HERE’S A WATER PROBLEM YOU DON’T HEAR MUCH ABOUT NOWADAYS — Geneva Snowden heard a terrible racket. Running out of her Val Verde ranch house, she found a calf of hers stuck in the mouth of an abandoned water well next door. Lucky for the little beef he got stuck. The well was 40 feet deep. Geneva and some pals extricated the critter and the absentee owner came out to fill in the old well. 

JULY 22, 1963  

BEFORE THERE WAS A CITY — For a good part of the late 19th and early 20th centuries, there were movements to form local government in the Santa Clarita Valley. In the early 1960s, Newhall looked into incorporating as a city. Our own Newhall-born county supervisor, Warren Dorn, advised locals to not “…press the panic button.” Dorn didn’t come out and say we shouldn’t form a city, but, like a politician, Dorn made a case for looking left, looking right, and doing nothing.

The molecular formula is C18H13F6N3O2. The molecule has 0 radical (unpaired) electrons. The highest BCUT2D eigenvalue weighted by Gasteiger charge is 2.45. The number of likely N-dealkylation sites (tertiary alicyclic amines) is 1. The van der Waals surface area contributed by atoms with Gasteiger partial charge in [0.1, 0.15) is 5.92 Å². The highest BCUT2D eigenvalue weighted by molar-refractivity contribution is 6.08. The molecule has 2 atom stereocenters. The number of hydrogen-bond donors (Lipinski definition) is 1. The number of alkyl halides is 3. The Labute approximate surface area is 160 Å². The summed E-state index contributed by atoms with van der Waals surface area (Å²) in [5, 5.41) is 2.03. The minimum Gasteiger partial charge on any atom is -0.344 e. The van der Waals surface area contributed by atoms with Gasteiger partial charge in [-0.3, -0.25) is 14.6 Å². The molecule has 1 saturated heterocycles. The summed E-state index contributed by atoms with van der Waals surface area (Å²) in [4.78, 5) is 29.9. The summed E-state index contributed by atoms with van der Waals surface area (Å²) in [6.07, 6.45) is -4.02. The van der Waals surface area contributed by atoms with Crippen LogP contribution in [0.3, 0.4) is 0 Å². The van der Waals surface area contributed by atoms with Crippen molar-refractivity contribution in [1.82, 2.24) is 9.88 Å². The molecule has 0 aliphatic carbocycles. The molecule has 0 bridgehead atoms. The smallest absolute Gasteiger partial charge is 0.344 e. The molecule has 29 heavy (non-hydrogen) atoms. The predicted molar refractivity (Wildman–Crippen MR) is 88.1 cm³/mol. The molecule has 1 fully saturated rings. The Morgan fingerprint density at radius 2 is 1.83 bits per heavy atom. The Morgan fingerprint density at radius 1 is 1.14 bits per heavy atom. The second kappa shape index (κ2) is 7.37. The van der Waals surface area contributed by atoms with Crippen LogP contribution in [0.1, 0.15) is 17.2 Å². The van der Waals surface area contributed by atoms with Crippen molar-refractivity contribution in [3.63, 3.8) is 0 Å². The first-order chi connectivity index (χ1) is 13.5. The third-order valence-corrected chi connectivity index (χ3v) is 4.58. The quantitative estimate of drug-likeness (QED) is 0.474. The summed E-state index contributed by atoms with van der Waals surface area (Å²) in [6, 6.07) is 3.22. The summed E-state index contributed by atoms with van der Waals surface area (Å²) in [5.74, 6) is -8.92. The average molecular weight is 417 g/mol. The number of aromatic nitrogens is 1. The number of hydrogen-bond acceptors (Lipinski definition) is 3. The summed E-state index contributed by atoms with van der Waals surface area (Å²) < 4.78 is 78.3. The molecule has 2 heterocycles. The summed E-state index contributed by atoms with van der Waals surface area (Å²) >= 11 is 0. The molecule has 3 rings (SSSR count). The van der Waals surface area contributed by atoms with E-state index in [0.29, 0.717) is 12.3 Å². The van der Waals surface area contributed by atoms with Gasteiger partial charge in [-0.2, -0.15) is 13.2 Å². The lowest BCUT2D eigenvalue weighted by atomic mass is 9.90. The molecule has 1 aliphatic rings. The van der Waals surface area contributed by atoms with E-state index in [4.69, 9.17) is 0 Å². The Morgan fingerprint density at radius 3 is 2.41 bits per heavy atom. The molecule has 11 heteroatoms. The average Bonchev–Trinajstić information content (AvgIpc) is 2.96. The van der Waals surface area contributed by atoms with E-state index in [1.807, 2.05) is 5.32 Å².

CHEAP AS POTATOES — At the short-lived LeVal Foods market on San Fernando Road, owner John Capella had a special on potatoes — 100 pounds for $2.69. That’d get you about two potatoes at today’s prices. I’m not being facetious. Just got back from the market and noticed those plastic wrapped potatoes you throw in a microwave were $1.50 — each. 

JULY 22, 1973